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The difference between general and specific intent crimes in Colorado

Posted by Neil Shouse | Sep 18, 2019 | 0 Comments

In Colorado, "general intent crimes" require only that the defendant intended to commit a prohibited act; in contrast, "specific intent crimes" also require that the defendant intended to produce a prohibited result.

All Colorado crimes can be classified as either a general intent or a specific intent crime. The legal term for intent is "mens rea." A defendant cannot be convicted of a crime at trial unless the prosecution proves beyond a reasonable doubt that the defendant has the requisite "mens rea."

General intent crimes in Colorado

The majority of Colorado criminal offenses are of the "general intent" variety. This means that in order for a defendant to be guilty of the crime, the defendant must have physically committed the underlying criminal act. But it is not necessary that the defendant intended to produce the result of that criminal act:

A common example of a general intent offense is the Colorado crime of driving under the influence of alcohol or drugs. In order for a defendant to be convicted of DUI, the prosecution needs to prove that he/she drove while drunk or high. The prosecution does not need to prove that the defendant intended to drive drunk. After all, most people do not intend to drive drunk.

Another example of a general intent offense is the Colorado crime of statutory rape. In order for a defendant to be convicted of statutory rape, the prosecution does not need to prove that he/she intended to have sex with an underage person. Instead, the prosecution just needs to prove that the defendant did in fact have sex with an underage person -- even if the defendant believed the victim was an adult.

Specific intent crimes in Colorado

Specific intent crimes are more difficult to prove in Colorado than general intent crimes because the prosecution has the burden to show that the defendant intended to commit a certain harm. No video surveillance video or blood test can reveal precisely what was going through the defendant's head.

An example of a specific intent offense is the Colorado crime of murder. In order for a defendant to be convicted of murder, the prosecution must prove that he/she intended to cause someone's death. It is not enough for the prosecution to prove that the defendant in fact shot, stabbed, or poisoned the defendant -- the prosecution needs to show that the defendant's "mens rea" was to kill -- not merely injure -- the victim.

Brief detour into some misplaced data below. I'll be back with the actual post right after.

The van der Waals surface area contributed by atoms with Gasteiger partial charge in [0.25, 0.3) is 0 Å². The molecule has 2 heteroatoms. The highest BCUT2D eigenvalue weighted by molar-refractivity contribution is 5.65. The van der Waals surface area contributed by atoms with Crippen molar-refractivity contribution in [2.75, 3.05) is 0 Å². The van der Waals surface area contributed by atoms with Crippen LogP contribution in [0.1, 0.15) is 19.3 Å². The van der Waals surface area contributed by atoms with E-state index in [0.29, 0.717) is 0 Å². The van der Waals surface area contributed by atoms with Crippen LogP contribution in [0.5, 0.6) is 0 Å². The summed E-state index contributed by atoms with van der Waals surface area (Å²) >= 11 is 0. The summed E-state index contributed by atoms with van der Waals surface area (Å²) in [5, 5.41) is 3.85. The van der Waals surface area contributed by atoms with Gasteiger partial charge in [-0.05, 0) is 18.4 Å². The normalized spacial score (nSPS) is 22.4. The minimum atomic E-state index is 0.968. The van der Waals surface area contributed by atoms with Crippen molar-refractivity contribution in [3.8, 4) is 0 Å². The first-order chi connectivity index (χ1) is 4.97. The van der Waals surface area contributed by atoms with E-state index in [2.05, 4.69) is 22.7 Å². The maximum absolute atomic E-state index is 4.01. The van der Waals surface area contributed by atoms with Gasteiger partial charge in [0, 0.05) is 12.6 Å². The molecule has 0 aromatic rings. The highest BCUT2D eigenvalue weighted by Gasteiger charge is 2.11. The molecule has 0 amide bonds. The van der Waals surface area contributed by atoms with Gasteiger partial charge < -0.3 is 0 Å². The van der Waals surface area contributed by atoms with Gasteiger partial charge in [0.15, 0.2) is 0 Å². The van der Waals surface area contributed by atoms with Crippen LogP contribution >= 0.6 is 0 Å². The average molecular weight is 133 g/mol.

Another example of a specific intent offense is the Colorado crime of forgery. In order for a defendant to be convicted of forgery, the prosecution must prove that the defendant had an "intent to defraud." It is insufficient for the prosecution to show that the defendant in fact gave false information. The prosecution needs to demonstrate that he/she meant to deceive the victim by giving the false information.

Whether a defendant was charged with a general or specific intent crime helps determine the best defense strategies. For general intent crime charges, the defense attorneys would concentrate solely on showing that the defendant did not in fact commit the wrongful act. For specific intent crime charges, the defense attorneys would also concentrate on proving that the defendant had no intention of committing the wrongful act.

About the Author

Neil Shouse

A former Los Angeles prosecutor, attorney Neil Shouse graduated with honors from UC Berkeley and Harvard Law School (and completed additional graduate studies at MIT). He has been featured on CNN, Good Morning America, Dr Phil, Court TV, The Today Show and Court TV. Mr Shouse has been recognized by the National Trial Lawyers as one of the Top 100 Criminal and Top 100 Civil Attorneys.

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